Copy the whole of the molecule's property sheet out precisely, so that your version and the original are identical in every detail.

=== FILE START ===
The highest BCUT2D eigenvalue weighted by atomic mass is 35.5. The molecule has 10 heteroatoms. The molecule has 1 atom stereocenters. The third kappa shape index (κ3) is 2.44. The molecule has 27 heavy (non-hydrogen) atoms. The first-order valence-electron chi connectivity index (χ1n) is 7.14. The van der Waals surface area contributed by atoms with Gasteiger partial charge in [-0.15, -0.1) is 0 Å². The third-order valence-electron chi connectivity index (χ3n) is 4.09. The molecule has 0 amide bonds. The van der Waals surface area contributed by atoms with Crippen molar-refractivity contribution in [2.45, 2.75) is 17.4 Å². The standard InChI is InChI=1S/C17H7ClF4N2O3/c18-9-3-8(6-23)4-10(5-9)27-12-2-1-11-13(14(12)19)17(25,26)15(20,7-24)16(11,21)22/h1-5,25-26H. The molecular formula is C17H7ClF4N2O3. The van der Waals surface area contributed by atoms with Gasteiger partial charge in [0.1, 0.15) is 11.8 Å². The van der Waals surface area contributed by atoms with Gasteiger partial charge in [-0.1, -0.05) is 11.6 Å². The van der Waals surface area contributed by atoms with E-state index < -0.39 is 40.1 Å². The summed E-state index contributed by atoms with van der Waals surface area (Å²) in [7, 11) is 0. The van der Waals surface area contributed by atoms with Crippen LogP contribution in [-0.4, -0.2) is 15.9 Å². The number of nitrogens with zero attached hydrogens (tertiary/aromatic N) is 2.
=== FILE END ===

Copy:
The highest BCUT2D eigenvalue weighted by atomic mass is 35.5. The molecule has 10 heteroatoms. The molecule has 1 atom stereocenters. The third kappa shape index (κ3) is 2.44. The molecule has 27 heavy (non-hydrogen) atoms. The first-order valence-electron chi connectivity index (χ1n) is 7.14. The van der Waals surface area contributed by atoms with Gasteiger partial charge in [-0.15, -0.1) is 0 Å². The third-order valence-electron chi connectivity index (χ3n) is 4.09. The molecule has 0 amide bonds. The van der Waals surface area contributed by atoms with Crippen molar-refractivity contribution in [2.45, 2.75) is 17.4 Å². The standard InChI is InChI=1S/C17H7ClF4N2O3/c18-9-3-8(6-23)4-10(5-9)27-12-2-1-11-13(14(12)19)17(25,26)15(20,7-24)16(11,21)22/h1-5,25-26H. The molecular formula is C17H7ClF4N2O3. The van der Waals surface area contributed by atoms with Gasteiger partial charge in [0.1, 0.15) is 11.8 Å². The van der Waals surface area contributed by atoms with Gasteiger partial charge in [-0.1, -0.05) is 11.6 Å². The van der Waals surface area contributed by atoms with E-state index < -0.39 is 40.1 Å². The summed E-state index contributed by atoms with van der Waals surface area (Å²) in [7, 11) is 0. The van der Waals surface area contributed by atoms with Crippen LogP contribution in [-0.4, -0.2) is 15.9 Å². The number of nitrogens with zero attached hydrogens (tertiary/aromatic N) is 2.